Buffett: My fix for the economy
Investment guru proposes getting private investors involved in the mortgage bailout and warns that the $700 billion price tag may be too low.
(Fortune) -- Warren Buffett suggested Thursday that the U.S. Treasury team with private investors to buy the distressed mortgage assets at the center of the controversial $700 billion Wall Street bailout, and said the price tag of the rescue plan may have to rise.
Buffett, the chairman and CEO of Berkshire Hathaway (BRK.A), called the problems facing world markets "unprecedented" and warned of a "disaster" if Congress does not move faster to shore up the economy.
"We had an economic Pearl Harbor hit," he said during an appearance at FORTUNE's Most Powerful Women Summit in Carlsbad, Calif. "For a couple of weeks we've been arguing about who's at fault [and] fooling around while things have gotten a lot worse."
On Wednesday, the Senate passed a $700 billion bailout package. The House is expected to vote soon on the revised bill after rejecting an earlier version Monday.
Buffett said the bill isn't perfect, but it's a crucial step in the right direction. He then warned it will take a while to work and that the economy is going to struggle even with its passage.
"It will cost more to solve this problem today than it did two weeks ago," said Buffett, referring to when Treasury Secretary Henry Paulson's first proposed that Congress help rescue Wall Street after Lehman Brothers went bankrupt, Merrill Lynch was sold to Bank of America, and American International Group had to be rescued.
"If we don't get it solved next week," added Buffett, "I may go back to delivering papers."
Buffett didn't estimate how much more money would be needed to buy enough toxic mortgage investments in order to create a more stable market and get credit flowing again.
But he described a plan he thought of Thursday morning on the way to the Summit that would allow Treasury and private investors to buy assets together. He said his proposal would kickstart demand for mortgage-backed securities, help find a market price for these troubled assets and make it more likely that taxpayers would be made whole or even come out ahead in the bailout.
Under Buffett's plan, Treasury would lend hedge funds, Wall Street firms or any other investors 80% of the price for distressed assets. Investors would benefit from borrowing at lower rates available to the Treasury. But the government would get first claim on the sale of those assets, which means it would get its loan back plus interest and possibly turn a profit. Only then would investors see a penny.
"Now you have someone with 20% skin in the game," explained Buffett. "Believe me, I won't be overpaying if I'm buying with that kind of leverage. And you have someone [the investors] to manage the assets to the extent they need to be managed."
Buffett also noted that the presence of the government in the transactions would raise the price of assets above the absolute firesale levels for which they could now be sold. That would benefit the banks trying to unload them.
He said he was able to give an immediate answer Wednesday morning when GE called to request the cash infusion, suggesting he agreed to the deals without even consulting his own board of directors.
Buffett also said that, in return for his investment, top executives at Goldman Sachs and GE both agreed not to sell their stock in their respective companies for three years.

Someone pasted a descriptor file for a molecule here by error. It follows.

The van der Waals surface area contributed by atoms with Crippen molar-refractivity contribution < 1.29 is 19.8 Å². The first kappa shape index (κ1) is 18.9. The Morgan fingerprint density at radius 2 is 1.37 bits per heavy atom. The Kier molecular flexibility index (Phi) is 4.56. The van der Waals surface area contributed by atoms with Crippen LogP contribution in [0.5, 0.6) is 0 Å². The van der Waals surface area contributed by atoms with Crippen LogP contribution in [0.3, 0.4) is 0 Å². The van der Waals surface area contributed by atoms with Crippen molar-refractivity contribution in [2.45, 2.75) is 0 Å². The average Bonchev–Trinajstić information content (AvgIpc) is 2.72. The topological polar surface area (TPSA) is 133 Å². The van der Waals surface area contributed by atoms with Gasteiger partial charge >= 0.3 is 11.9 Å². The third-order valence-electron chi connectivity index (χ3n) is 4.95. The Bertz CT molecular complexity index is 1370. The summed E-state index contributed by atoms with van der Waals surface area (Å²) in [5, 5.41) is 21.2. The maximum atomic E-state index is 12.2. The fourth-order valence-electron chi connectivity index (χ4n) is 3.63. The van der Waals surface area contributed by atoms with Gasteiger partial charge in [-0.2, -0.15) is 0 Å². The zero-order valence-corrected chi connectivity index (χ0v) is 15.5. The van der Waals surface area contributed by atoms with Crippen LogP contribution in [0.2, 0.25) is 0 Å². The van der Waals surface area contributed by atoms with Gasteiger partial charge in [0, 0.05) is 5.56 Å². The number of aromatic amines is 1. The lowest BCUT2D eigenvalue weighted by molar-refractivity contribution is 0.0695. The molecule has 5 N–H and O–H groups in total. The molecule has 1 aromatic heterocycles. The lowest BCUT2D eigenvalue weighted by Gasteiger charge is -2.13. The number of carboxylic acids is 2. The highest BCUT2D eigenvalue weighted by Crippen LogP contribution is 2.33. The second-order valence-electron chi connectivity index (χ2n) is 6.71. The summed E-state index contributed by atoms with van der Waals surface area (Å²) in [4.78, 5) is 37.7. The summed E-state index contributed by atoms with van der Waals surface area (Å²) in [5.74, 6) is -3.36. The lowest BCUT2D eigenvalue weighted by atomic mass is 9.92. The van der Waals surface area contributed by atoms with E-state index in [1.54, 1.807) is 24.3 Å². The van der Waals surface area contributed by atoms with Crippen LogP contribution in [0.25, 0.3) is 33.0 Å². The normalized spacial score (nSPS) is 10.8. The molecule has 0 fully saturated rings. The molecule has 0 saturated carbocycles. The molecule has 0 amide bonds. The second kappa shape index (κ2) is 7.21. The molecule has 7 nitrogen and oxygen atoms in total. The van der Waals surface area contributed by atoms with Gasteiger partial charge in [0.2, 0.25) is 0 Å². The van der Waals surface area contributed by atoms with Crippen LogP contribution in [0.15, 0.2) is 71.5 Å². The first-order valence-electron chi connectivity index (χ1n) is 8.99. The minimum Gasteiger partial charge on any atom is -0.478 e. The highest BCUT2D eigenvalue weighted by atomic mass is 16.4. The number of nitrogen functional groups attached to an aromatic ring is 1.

"There's an enormous advantage to being to act fast at a time like this," said Buffett. "People know they can call me and they can get an answer in 10 seconds....And we try to make them pay for the fact that it's an advantage to them."
The credit crisis has increased the volume of calls he's gotten from companies looking for Buffett to invest, he told the Summit.
"The fellow on the other end, usually the CEO, says 'The market looks at us as a toad. Berkshire Hathaway is looked at as a princess. And if you would just kiss us, we would turn into this handsome prince,'" said Buffett. "And I say, 'No, we would turn into a toad.'" Even so, he added, "we've kissed a few."
Buffett suggested he is still looking for deals and thinks it is a good time to be buying in the market.
He also praised some government officials dealing with the current crisis. He said Treasury Secretary Henry Paulson, who he described as a friend, is the right man to be guiding the government's rescue efforts and that he hopes whoever is elected president asks him to stay on.
And he singled out Federal Deposit Insurance Corp. Chairman Sheila Bair for particular praise for her work dealing with recent crises at Washington Mutual (WM, Fortune 500) and Wachovia (WB, Fortune 500). Washington Mutual collapsed and, in a deal brokered by the FDIC, was immediately sold to JPMorgan Chase (JPM, Fortune 500). Similarly, regulators orchestrated the sale of Wachovia's banking assets to Citigroup (C, Fortune 500) in order to prevent a failure there.
"In my book she stands higher than any CEO I know of in America today," he said, a statement met by applause by the women executives attending the Summit.
In a subsequent interview with CNNMoney.com, Buffett said he wasn't interested in placing blame for the crisis.
"I don't worry too much about pointing fingers at the past," he said. "I operate on the theory that every saint has a past, every sinner has a future."
He said the problem boils down to widely-held assumption during the housing boom that prices could only go up. And while the theory's flaws are all too apparent now, the misconception is understandable, said Buffett, pointing to previous asset bubbles going back centuries.